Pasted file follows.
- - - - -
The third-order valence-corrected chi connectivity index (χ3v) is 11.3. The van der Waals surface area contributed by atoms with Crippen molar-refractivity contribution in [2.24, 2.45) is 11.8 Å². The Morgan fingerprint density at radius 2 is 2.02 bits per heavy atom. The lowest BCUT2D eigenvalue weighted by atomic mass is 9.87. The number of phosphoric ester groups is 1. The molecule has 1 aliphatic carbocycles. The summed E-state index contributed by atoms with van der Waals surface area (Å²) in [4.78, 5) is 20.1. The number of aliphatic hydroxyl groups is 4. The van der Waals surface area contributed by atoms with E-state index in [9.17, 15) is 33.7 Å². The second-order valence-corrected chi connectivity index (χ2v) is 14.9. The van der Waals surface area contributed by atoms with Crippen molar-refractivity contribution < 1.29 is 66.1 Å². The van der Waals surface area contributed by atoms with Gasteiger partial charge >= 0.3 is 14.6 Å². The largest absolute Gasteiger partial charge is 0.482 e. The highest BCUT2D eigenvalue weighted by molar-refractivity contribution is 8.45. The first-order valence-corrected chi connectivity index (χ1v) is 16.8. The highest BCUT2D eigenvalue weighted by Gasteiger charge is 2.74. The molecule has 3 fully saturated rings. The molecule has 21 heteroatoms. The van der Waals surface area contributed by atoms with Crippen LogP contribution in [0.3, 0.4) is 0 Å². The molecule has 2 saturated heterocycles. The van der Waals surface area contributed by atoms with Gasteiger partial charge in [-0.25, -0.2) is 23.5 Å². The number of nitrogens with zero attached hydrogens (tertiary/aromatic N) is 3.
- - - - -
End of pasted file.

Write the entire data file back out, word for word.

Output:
The third-order valence-corrected chi connectivity index (χ3v) is 11.3. The van der Waals surface area contributed by atoms with Crippen molar-refractivity contribution in [2.24, 2.45) is 11.8 Å². The Morgan fingerprint density at radius 2 is 2.02 bits per heavy atom. The lowest BCUT2D eigenvalue weighted by atomic mass is 9.87. The number of phosphoric ester groups is 1. The molecule has 1 aliphatic carbocycles. The summed E-state index contributed by atoms with van der Waals surface area (Å²) in [4.78, 5) is 20.1. The number of aliphatic hydroxyl groups is 4. The van der Waals surface area contributed by atoms with E-state index in [9.17, 15) is 33.7 Å². The second-order valence-corrected chi connectivity index (χ2v) is 14.9. The van der Waals surface area contributed by atoms with Crippen molar-refractivity contribution < 1.29 is 66.1 Å². The van der Waals surface area contributed by atoms with Gasteiger partial charge >= 0.3 is 14.6 Å². The largest absolute Gasteiger partial charge is 0.482 e. The highest BCUT2D eigenvalue weighted by molar-refractivity contribution is 8.45. The first-order valence-corrected chi connectivity index (χ1v) is 16.8. The highest BCUT2D eigenvalue weighted by Gasteiger charge is 2.74. The molecule has 3 fully saturated rings. The molecule has 21 heteroatoms. The van der Waals surface area contributed by atoms with Crippen LogP contribution in [0.3, 0.4) is 0 Å². The molecule has 2 saturated heterocycles. The van der Waals surface area contributed by atoms with Gasteiger partial charge in [-0.25, -0.2) is 23.5 Å². The number of nitrogens with zero attached hydrogens (tertiary/aromatic N) is 3.